Consumer network

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The notion of consumer networks expresses the idea that people’s embeddedness in social networks affects their behavior as consumers. Interactions within consumer networks such as information exchange and imitation can affect demand and market outcomes in ways not considered in the neoclassical theory of consumer choice.


Economic research on the topic is not ample. In attempts to incorporate consumer networks into standard microeconomic models, some interesting implications have been found concerning market structure, market dynamics and the firm’s profit maximizating decision.

It has been shown that under certain assumptions the structure of the consumer network can affect market structure.[1] In certain scenarios, where consumers have a higher inclination to compare their habitually consumed product to that of their acquaintances, the equilibrium market structure can switch from oligopoly to monopoly.

In an other model, which incorporates small world consumer networks into the profit function of the firm,[2] it has been demonstrated that the density of the network significantly affects the optimal price the firm should charge and the optimal referral fee (paid to consumers who can convince an other one to buy). On the other hand, the size of the network does not have an important effect on these.

A 2007 laboratory experiment[3] found that increased density of consumer networks can reduce market inefficiencies caused by moral hazard. The ability of consumers to exchange information with more neighbors increases firms’ incentives to build a reputation through selling high quality products. Even a low level of density was found to isolated consumers who can rely only on their own experience.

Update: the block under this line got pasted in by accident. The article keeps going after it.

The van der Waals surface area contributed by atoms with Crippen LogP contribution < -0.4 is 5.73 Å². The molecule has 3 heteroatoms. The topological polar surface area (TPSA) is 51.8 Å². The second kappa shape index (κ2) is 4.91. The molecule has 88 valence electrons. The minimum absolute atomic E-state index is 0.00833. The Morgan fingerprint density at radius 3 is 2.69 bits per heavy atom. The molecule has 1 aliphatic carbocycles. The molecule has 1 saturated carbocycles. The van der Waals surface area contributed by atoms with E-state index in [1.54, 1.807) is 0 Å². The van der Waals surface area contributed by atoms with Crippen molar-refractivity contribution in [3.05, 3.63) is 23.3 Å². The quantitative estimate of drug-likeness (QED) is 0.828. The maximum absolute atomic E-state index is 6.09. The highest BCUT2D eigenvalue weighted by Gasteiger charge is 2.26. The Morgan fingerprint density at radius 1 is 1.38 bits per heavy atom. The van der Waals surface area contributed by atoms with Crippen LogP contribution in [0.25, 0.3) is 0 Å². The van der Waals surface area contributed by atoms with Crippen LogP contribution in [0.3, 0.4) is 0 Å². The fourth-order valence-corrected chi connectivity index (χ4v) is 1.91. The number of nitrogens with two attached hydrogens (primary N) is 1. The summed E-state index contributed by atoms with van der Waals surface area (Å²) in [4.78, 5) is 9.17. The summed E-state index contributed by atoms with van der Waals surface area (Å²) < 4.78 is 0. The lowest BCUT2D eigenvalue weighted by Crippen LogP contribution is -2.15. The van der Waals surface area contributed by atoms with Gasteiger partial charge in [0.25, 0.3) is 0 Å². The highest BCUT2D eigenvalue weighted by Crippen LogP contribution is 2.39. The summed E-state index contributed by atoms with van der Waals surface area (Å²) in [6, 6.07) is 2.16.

Exploiting consumer networks for marketing purposes, through techniques such as viral marketing, word-of-mouth marketing, or network marketing, is increasingly experimented with by marketers, to the extent that "some developments in customer networking are ahead of empirical research, and a few seem ahead even of accepted theory".[4] These might often be more effective than more traditional forms of advertising. A key task of such forms of marketing is to target the people who are opinion leaders regarding consumption, having many contacts and positive reputation. They are, in network science language, the hubs of consumer networks.

See also[edit]

Notes and references[edit]

  1. ^ Itoh, Satoshi; Murakami, Yasuyuki; Iba, Takashi (2006), Consumer Network and Market Dynamics (PDF) .
  2. ^ Jun, Tackseung; Kim, Jeong-Yoo; Kim, Beom Jun; Choi, M.Y. (2006), "Consumer referral in a small world network" (PDF), Social Networks, 28: 232–246 .
  3. ^ Huck, Steffen; Lünser, Gabriele K.; Tyran, Jean-Robert (2007), Consumer networks and firm reputation: A first experimental investigation (PDF) .
  4. ^ Van den Bulte, Christophe (2010). "Opportunities and Challenges in Studying Customer Networks" P. 7 in Stefan H.K. Wuyts et al. (eds.) The Connected Customer: The Changing Nature of Consumer and Business Markets, Routledge.